“Sorry I scared you,” he said, swiping his face to clear the water out of his eyes. “I didn’t mean for the barrel to go over.”
She nodded, still not able to find her voice. She was in the middle of a rushing rapid, standing in the arms of a stranger, finding her brush with death very difficult to comprehend.
“Hold on.” He hitched her up and swam the remaining distance to shore. Throwing her on the bank like a landed carp, he crawled out and collapsed beside her. For a moment they lay in the warm sun, gasping for breath. In a novel the moment might have been romantic, Trinity thought. Instead it was wet and cold and ghastly.
“Who are you?” she asked, finally finding her breath. Since she could speak she should probably thank him—it was only polite—though at the moment she wanted to throttle him for putting her life in danger in the first place.
“Doesn’t matter. I’m just passing through.”
“What’s your name?” She had the right to know who’d almost killed her, didn’t she?
“Just Jones.” Rolling to his back, he stuck out his hand. “Are you all right?”
Trinity stared at the proffered hand, stultified. “Why did you stick me in that barrel?”
“I saved your life.”
“You could easily have taken it. I don’t…”
“Swim. So you’ve said.” Struggling to his feet, he removed his left boot and dumped out a stream of water. “Sorry I upset you, but those men would have distressed you more.”
Her gaze fixed on the tall stranger. She knew she should feel nothing but gratitude, but he’d scared the wadding out of her. “Well, before you stick a lady in a barrel and send her downstream, you might want to make certain you can save her.”
Jones dumped the water out of his right boot. “Don’t figure there’s any reason for me to apologize for saving your neck.” He glanced up. “What are you doing out here alone, anyway?”
“I was doing my wash.” She pushed to her feet and brushed the wet hair out of her eyes.
“You live around here?”
“Not live. I’m staying here for a while. I’m in the process of selling my land, and once I do I’m going back to Sioux Falls.”
“You’ve been there?”
He nodded, shoving his foot, wet sock and all, back into his boot. “Couple of times. Do you want me to walk you back to your place?”
“No, thank you.” She’d had quite enough of him for one day.
Nodding, he set his Stetson on his head and adjusted the band. “You might want to keep a close eye out for the others. The men scattered, but they’ll meet up again.”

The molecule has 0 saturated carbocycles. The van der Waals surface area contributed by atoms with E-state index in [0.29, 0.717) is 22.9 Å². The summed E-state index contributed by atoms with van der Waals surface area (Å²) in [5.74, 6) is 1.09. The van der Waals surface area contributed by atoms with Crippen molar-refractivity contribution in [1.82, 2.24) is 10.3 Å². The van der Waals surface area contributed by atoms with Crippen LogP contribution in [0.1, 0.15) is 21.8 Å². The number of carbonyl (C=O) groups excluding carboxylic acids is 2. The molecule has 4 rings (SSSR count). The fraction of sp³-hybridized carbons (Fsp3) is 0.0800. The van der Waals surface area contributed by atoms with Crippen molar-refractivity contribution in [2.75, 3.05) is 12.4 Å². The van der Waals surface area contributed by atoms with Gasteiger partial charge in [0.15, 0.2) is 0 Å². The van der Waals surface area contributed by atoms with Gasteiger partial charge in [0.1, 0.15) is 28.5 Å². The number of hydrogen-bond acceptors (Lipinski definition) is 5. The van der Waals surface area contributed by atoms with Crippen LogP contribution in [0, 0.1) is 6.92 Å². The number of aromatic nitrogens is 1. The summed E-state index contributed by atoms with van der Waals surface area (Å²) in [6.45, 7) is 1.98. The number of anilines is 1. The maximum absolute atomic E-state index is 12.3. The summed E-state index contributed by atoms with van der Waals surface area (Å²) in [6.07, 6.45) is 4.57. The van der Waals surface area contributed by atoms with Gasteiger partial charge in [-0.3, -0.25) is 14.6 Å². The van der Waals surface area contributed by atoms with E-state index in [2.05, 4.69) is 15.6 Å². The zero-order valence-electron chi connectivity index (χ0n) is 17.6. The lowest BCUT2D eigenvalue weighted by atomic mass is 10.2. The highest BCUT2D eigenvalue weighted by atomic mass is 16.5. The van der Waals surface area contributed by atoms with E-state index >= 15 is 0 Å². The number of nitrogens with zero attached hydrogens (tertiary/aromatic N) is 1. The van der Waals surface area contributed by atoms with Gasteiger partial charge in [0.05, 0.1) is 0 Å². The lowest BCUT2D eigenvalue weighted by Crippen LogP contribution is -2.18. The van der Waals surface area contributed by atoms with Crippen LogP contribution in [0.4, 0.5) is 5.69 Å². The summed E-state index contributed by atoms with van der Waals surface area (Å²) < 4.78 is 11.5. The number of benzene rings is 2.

Trinity swallowed, trying to retain her composure. She’d get home, and then she wouldn’t rest until she’d sold the land and left this godforsaken place behind her forever. “Thank you. I’ll be careful.”
“You think you can handle these wilds?”
She lifted her chin. “Of course I can handle myself.” Granted, he had caught her in a bad circumstance, but chances were that the men were only passing through and she’d have no more trouble with them.
“Do you have a gun?”
“My brother left one.”
“Do you know how to use it?”
The chin rose higher. “I do—if necessary.”
He paused, a slow grin starting at the corners of his mouth. Dark curly hair, penetrating brown eyes, and skin browned by the long hours in the sun. He was handsome, no denying it, but Trinity had more important things on her mind. “I see you’ve got things well in hand.”
She nodded coolly. He had every right to suspect that she was one of those helpless simpering females, but she was far from vulnerable. She’d been on her own since Rob had left to work this land, and she’d learned to care for herself nicely.
He started off and then turned back. “By the way…”
She pushed another lock of soggy hair out of her eyes. “Yes?”
His gaze drifted down. “You lost your skirt in the water.”
Gasping, she looked down. She was wearing nothing but her bloomers! And he hadn’t said a word until now.
When she looked up, he was gone. Drawing herself up straight, she sniffed. And a good riddance it was.